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Diversity & Inclusion Policy

Promotion of Diversity & Inclusion
As a joint venture of BSkyB, A+E Networks UK, its leaders and employees adhere to the following Diversity & Inclusion policy. The policy document is available to all employees via an internal online resource. The policy and further training in competency based interviewing ensure fairness in our recruitment processes. Following the data gathered from our October 2011 employee engagement survey on fairness and inclusion we believe that we are effective in operating a diverse and inclusive workplace.
Diversity & Inclusion Policy
We deliver some of the most diverse content and services available. We value the same diversity within our business. To ensure this, we provide a culture of entrepreneurialism and opportunity for all. You should therefore be inviting in the way you work with others regardless of their background.
Guiding principles
Everyone who works with us and for us should be treated fairly and with consideration and respect.
We expect all our people to work together to create an inclusive working environment and not to make assumptions about others.
We will make decisions about your employment with Sky based only on what is relevant: your ability, your performance and your skills and qualifications. This is particularly relevant when we make decisions about:
• Recruitment and selection
• training and promotion
• pay and benefits
• career management
We don’t believe people should be treated less favourably due to:
• age
• sexual orientation
• marriage or civil partnership status
• gender
• race
• working patterns (eg part-time or flexible working)
• gender reassignment
• pregnancy or maternity status
• religion or belief
• disability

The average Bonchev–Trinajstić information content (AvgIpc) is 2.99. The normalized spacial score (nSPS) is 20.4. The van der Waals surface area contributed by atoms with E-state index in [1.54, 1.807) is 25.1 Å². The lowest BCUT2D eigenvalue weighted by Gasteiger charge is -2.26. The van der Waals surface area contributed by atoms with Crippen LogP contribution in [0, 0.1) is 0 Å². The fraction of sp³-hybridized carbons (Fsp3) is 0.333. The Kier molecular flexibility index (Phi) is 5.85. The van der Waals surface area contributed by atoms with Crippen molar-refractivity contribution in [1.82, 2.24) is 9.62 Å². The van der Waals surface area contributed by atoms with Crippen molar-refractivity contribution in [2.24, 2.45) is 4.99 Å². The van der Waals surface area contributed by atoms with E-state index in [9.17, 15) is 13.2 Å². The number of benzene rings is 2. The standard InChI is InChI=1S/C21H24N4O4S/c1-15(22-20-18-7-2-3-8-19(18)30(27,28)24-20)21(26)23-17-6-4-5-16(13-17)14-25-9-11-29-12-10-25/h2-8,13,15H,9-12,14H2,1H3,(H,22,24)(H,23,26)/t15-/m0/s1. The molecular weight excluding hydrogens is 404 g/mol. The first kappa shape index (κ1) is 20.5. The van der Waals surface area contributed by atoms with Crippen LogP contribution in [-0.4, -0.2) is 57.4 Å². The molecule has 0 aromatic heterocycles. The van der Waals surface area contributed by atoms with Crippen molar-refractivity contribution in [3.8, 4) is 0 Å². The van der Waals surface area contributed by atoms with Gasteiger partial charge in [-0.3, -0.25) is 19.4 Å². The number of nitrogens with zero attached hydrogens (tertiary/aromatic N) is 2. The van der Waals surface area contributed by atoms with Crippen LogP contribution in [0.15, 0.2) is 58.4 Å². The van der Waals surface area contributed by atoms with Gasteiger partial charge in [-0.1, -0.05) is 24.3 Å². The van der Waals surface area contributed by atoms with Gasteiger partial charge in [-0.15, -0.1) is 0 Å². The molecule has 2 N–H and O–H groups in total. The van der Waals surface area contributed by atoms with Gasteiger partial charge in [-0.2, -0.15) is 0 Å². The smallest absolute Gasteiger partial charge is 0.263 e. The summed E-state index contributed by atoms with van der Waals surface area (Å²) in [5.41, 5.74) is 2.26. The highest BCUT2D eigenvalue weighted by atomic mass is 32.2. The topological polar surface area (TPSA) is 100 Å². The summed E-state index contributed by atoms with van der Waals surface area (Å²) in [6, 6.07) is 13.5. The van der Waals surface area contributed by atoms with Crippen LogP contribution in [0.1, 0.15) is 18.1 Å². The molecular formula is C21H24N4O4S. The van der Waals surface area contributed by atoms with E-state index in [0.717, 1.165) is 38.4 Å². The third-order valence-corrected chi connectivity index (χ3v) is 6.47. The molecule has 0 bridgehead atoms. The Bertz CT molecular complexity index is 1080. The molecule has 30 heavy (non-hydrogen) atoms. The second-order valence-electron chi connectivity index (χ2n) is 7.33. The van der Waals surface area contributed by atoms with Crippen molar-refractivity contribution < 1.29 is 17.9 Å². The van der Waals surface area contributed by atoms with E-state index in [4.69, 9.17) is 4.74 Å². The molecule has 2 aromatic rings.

These aspects of a person are known as “protected characteristics” and we will refer to this term in the rest of the policy and guidelines to make it easier to explain.
We don’t tolerate discrimination or harassment at work in any form.
The following go against our policies and in some cases might even be against the law:
• discrimination against or harassment of colleagues
• discrimination against a person because they associate with another person who has a “protected characteristic” (e.g. an employee is friends with a team member who is gay and is subjected to homophobic innuendo themselves)
• discrimination against a person because they are believed to have a “protected characteristic” (e.g., an employee is not promoted because her manager believes she may be pregnant)
• failing to report harassment or discrimination that you have witnessed
• failing to prevent harassment of our people by third parties (eg a supplier uses offensive racist language to the employee who liaises with them)
• treating a person less favourably for having spoken out against discrimination or harassment they have witnessed or experienced. This is also known as victimisation
We want you to be able to recognise discrimination and harassment at work. We also want you to know what you should do about it.
The guidelines that follow give you some examples of inappropriate conduct and outline what you should do it if it happens.
Where someone does something that goes against our policy, we’ll normally take formal action under our Disciplinary Policy.
Who our policy applies to
Our policy applies to everyone who works at Sky and people who have applied to work with us. It’s not just about how you behave towards your colleagues. The policy also covers how you behave with our contractors, clients and customers.
Informal action
If you ever feel that you’ve been discriminated against or harassed, we encourage you to try to deal with it informally at first. Depending on the situation, you could speak directly to the person whose actions are causing the problem. If it is not appropriate or you don’t want to speak directly to the person, you should speak to your manager or HR representative in the first instance.